I couldn't resist

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I couldn't resist

Here's a statement from a viewer on our YouTube channel.

"Virtually every single scientific analysis of premium cables versus average cables has shown that there is no measurable difference. Certainly no measurable difference that the human ear could detect. It's always a bit disappointing seeing experienced people such as yourself supporting the absolute debunked theory that premium cables sound better than average everyday decent cables. If there was indeed a difference it would be measurable using instrumentation-this fails every single time."

What's wrong with this? Maybe let's start with how this emphatic approach to something is just so convincing. 

"Every single scientific analysis..." Now, despite the fact the viewer hasn't listed any scientific analysis as a reference, one must admit this is a very, very powerful argument.

Baseless, yet extremely powerful. And here's the point. While it is well crafted like any excellently crafted untruth or made up story, it has at its core a believable premise. In fact, there have been a number of scientific studies that show nothing measurable that we can put our finger on and say, "aha!".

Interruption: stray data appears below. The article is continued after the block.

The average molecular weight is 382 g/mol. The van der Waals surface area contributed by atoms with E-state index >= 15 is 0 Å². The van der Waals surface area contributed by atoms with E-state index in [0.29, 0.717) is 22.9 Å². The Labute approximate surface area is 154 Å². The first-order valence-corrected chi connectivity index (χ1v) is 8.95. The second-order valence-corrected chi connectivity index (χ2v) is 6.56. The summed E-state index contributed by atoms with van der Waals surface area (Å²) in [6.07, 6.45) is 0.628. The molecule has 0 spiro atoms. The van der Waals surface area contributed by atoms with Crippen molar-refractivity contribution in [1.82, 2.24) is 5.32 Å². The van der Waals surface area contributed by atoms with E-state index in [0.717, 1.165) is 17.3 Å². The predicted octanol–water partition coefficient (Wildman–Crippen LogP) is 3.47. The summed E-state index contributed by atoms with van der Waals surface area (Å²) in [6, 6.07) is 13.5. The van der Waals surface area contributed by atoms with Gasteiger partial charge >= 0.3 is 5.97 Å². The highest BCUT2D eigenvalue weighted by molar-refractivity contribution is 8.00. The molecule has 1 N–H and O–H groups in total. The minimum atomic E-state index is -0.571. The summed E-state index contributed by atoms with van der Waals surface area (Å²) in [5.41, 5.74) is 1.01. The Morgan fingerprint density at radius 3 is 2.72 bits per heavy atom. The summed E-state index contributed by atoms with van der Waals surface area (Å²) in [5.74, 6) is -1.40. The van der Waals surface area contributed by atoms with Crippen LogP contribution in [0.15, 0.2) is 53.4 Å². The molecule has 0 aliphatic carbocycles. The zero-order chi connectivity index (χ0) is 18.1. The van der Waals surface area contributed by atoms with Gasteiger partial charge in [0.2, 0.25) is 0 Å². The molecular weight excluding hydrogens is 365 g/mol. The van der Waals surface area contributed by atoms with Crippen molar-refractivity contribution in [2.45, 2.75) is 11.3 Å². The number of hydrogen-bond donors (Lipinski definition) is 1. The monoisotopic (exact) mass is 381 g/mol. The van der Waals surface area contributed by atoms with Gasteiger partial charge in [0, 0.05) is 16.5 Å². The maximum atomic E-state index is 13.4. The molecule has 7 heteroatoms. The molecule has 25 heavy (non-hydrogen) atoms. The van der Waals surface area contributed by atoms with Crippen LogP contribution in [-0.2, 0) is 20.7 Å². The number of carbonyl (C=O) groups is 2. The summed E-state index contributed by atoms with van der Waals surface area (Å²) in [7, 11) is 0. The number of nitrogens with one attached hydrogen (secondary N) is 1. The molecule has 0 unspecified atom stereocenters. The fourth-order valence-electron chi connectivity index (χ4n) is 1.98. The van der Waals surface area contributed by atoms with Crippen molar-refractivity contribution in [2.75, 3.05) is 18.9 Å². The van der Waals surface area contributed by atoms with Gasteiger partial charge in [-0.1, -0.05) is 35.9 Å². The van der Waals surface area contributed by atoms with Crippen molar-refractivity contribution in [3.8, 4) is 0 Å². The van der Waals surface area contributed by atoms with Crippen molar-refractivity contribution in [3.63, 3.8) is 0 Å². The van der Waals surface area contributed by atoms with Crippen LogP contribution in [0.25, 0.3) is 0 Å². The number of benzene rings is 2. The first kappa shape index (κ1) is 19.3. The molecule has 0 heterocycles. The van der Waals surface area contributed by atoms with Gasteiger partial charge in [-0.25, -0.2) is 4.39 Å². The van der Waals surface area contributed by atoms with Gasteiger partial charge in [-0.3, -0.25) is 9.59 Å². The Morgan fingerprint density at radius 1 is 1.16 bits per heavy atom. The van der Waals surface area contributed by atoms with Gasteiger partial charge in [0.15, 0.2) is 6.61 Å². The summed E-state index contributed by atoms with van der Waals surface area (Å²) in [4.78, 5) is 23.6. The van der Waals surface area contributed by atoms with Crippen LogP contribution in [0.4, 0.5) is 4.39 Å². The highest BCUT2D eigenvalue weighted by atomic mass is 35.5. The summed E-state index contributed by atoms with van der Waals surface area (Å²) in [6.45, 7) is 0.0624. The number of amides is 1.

I think it's important to remember that just because there have been studies and opinions one side of an argument that it doesn't by default mean the conclusions are accurate. Take for example the many examples of medical studies that showed one thing but it turned out to be something else.

One of the more famous ones concerned ulcers. When I was growing up, ulcers came from too much worrying or eating spicy foods. Study after study confirmed this (how? they took large portions of patients with ulcers and asked if they worried a lot). It wasn't until Australian researchers Barry Marshall and Robin Warren discovered that the bacterium Helicobacter pylori (H. pylori) was the primary cause of most stomach ulcers. 

Back to HiFi.

What happens when we present arguments and statements like the emphatic one I first presented? Does it tend to polarize people in one direction or another? Is there value in that (other than gathering more support on one side or another)?

When I speak publicly about cable differences (or amps or DSD vs. PCM) I try and make a point of emphasizing that this is my experience and if available, here is the supporting evidence I used to help me make that conclusion.

We all like to be right. I just hope we can work towards helping spread ideas and observations that might just make someone's stereo system sing sweeter than it ever did in the past.

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Paul McGowan

Founder & CEO

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